Homily for the 32nd Sunday in Ordinary Time Year C 2019 at Vigil Mass at St Nicholas of Myra Parish, Penrith, 10 November 2019
Readings: 2Maccabees 7:2,9-14; 2Thess 2:16-3:5 Luke 20:27-38
Guided by Jesus’ Kingdom vision to make a difference
This week, I went to Papua New Guinea with a small delegation made up of representatives from various Australian Catholic organisations. We spent a few days meeting with refugees who had been transferred to Port Moresby after nearly seven years in detention on Manus Island. Away from the toxic and highly politicised atmosphere, we met them as fellow human beings and listened to their stories of pain and suffering.
We were saddened by their experiences of physical abuse and mental torture. Some were irreparably damaged. Notwithstanding the stigma and negativity they endured, we were inspired by their resilience, camaraderie and courage. One of them wrote a 500-page book entirely by text messages and it won the Australian Literary Award of the year. I shared with them my own experience of being a boat person and assured them that though the government policy has changed, there are still many Australians who care for them. The encounter made us deeply aware of our shared humanity and common struggle for dignity.
Scriptures this Sunday also inspire us with the example of courage of the Maccabees. They challenge us to move beyond the realms of personal security and wellbeing to a larger concern for God’s purpose in the world. Those who live by the ethic of the Kingdom must be guided by God’s vision of justice and human flourishing for all. Our Christian faith and discipleship must ultimately lead us to make a positive difference to the world around us.
In the first reading, we hear the heroic witness of the Maccabees during the most turbulent period in Israel’s history. The foreign ruler Antiochus had captured Jerusalem, sacked the Temple and imposed laws that were repugnant to the Jews. This led to the failed popular revolt and subsequent persecution.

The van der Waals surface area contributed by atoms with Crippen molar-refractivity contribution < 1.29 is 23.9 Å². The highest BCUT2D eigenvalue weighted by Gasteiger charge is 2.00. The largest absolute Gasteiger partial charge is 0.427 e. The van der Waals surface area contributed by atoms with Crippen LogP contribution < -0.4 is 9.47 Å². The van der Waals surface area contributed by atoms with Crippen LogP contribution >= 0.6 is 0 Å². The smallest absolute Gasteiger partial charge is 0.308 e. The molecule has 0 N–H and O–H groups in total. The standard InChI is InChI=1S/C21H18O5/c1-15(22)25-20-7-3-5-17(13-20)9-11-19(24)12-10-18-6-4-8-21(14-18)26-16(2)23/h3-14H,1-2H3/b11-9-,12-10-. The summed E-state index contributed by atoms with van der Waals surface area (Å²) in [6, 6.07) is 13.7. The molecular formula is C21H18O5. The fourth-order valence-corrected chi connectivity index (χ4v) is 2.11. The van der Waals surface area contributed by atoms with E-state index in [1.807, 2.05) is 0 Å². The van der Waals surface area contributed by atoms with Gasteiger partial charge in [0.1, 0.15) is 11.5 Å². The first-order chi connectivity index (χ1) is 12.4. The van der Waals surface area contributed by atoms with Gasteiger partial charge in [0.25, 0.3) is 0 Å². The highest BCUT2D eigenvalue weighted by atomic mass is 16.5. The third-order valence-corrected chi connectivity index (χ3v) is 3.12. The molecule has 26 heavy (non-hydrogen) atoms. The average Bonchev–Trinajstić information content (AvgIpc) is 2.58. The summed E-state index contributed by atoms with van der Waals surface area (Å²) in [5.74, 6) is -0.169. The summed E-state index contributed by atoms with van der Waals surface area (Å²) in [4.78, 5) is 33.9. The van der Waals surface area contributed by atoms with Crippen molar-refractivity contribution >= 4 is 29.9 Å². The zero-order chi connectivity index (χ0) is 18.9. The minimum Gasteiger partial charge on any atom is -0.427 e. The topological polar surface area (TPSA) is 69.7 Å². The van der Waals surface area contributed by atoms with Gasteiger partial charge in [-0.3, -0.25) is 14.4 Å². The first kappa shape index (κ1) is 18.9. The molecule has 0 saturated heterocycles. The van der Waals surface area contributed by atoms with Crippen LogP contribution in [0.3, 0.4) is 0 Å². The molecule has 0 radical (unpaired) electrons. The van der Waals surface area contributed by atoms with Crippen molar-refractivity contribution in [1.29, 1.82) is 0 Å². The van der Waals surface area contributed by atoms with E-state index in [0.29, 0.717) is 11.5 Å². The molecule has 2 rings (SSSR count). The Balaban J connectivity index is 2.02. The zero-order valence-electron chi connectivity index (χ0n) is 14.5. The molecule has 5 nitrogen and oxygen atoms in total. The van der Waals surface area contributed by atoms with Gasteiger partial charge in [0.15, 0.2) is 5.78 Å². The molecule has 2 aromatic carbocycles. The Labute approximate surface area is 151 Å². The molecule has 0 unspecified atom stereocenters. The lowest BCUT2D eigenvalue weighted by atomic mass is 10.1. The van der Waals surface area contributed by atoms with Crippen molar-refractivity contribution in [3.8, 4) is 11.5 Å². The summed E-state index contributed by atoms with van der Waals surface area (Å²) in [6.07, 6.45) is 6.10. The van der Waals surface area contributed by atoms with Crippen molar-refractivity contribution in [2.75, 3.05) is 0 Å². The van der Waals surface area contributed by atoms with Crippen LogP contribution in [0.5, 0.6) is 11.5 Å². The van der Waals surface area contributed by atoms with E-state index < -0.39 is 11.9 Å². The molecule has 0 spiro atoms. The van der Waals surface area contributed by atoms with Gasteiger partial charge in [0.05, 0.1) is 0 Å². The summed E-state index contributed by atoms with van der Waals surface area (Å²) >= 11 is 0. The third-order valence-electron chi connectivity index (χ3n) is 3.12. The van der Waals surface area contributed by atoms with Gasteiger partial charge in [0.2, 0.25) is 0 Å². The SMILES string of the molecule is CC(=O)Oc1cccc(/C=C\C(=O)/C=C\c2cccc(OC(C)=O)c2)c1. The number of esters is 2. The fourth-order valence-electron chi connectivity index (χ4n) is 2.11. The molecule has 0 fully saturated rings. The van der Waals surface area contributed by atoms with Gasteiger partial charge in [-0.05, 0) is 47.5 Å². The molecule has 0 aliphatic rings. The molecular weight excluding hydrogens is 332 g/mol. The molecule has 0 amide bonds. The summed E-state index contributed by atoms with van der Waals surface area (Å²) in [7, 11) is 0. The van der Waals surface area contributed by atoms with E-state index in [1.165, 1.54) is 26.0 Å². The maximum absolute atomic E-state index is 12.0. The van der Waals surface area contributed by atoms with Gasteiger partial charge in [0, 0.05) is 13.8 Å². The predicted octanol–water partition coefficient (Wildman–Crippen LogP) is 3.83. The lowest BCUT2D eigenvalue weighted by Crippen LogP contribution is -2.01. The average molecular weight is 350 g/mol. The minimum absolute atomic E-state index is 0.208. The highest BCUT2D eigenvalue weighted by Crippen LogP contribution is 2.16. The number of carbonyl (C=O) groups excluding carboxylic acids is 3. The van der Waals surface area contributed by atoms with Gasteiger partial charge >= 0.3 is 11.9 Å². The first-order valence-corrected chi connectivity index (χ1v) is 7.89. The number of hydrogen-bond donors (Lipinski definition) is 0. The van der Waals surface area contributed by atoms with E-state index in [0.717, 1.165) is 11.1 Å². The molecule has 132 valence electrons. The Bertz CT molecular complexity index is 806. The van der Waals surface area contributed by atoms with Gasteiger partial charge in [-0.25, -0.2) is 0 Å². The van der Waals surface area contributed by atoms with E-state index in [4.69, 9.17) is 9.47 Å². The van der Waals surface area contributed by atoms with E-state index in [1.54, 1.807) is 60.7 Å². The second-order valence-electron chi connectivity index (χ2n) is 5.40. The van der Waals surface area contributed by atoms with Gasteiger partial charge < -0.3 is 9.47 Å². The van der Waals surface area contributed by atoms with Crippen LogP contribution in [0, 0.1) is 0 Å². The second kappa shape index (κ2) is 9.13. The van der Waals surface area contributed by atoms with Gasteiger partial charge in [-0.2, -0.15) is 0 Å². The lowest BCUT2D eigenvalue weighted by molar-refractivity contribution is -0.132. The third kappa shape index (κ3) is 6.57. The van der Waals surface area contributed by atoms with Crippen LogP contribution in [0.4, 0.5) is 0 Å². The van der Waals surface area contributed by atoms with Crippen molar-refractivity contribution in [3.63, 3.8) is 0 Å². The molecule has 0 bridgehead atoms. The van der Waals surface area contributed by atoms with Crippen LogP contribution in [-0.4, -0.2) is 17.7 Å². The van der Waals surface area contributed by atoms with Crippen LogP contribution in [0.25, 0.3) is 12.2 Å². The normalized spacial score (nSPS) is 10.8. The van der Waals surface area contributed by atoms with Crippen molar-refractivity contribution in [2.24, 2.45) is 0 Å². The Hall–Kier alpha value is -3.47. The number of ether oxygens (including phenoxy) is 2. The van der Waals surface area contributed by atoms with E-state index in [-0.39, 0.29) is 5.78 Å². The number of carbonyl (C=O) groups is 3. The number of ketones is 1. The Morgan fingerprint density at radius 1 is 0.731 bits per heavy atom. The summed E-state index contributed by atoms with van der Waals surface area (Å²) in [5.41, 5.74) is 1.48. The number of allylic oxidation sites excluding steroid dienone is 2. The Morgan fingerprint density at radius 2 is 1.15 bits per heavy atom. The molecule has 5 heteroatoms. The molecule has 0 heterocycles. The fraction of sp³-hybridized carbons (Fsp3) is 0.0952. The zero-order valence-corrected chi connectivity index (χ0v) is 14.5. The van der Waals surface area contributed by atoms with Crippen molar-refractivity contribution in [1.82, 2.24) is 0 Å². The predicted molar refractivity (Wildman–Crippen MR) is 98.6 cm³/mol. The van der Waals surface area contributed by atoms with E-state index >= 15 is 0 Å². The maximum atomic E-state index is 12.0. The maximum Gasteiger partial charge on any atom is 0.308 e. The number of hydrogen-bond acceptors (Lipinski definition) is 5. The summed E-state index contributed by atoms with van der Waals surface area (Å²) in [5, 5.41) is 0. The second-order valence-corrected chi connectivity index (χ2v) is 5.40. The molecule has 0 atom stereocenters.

Today’s episode shows how ruthless the persecution was. The Jewish mother and her seven sons were tortured to death in front of each other. Yet out of this public humiliation, the faithful remnants transcended their fears. It is the first time in the Old Testament that the belief in the resurrection of the dead is recorded here. “Relying on God’s promise”, one of the Maccabees says to his torturer, “we shall be raised up by him; whereas for you there can be no resurrection, no new life.”
The Maccabees were guided by God’s vision, which goes beyond personal gain. Such vision is clearly absent from the mode of thinking and behaviour on the part of Jesus’ opponents. Instead they show a narrow-mindedness that makes their religious observance irrelevant. The Sadducees ask Jesus a rather tricky question regarding a woman who had as many husbands as Elizabeth Taylor and Zsa Zsa Gabor. If this biblical femme fatale had been married to all of them on earth, then “in heaven whose wife of the seven husbands will she be?”
Jesus could see through their misogyny, prejudice and short sightedness. Heaven to them was no more than an extension of the earthly experience and a continuation of the status quo, albeit through a privileged position. This kind of heaven fell short of the vision of the kingdom that Jesus taught. He told his opponents that heaven is much bigger than what they understood it to be.
Rather then being a paradise of their warped imagination, heaven is a state of transcendent fullness. Hence, the children of the resurrection do not marry. He reminded them that God is God of the living, not the dead.
The question they asked was inconsequential.
He was basically saying that our concern should be expansive. We should be seeking the big stuff instead of the small stuff.
Today, we celebrate a new beginning or a new chapter in the life of this community. We give thanks for the pioneers, who have left us with the legacy of service in mission. We unite ourselves with the new shepherd Fr Jose who exemplifies the missionary spirit by his embrace of the unknown.
Together as disciples of Christ, we endeavour to be the Church that is an oasis of hope and a soothing presence for all.
Today is also designated as Prison Sunday. We recall the messianic manifesto of Jesus on his first day out in the synagogue. Prisoners were included, along with the blind and the poor. As his followers, we endeavour to see the face of Christ in them, respecting their dignity and hopefully helping them towards healing.
Our Diocese has several large prisons and many chaplains and volunteers are dedicated to bring God’s inclusive and empowering love to the prisoners. Their ministry expresses the core message of our faith.
Let us renew our commitment to be the true followers of Christ in stretching our capacity to love. Scriptures today challenge us to move beyond the limits of our own life.
We cannot be true to the Gospel if we safeguard our privileges and fail to deliver justice and human dignity to those who are unjustly deprived of it. May God’s vision of a dignified life for all guide our attitudes and actions.
May we be agents and catalysts for a world that God inspires us and empowers us to build.
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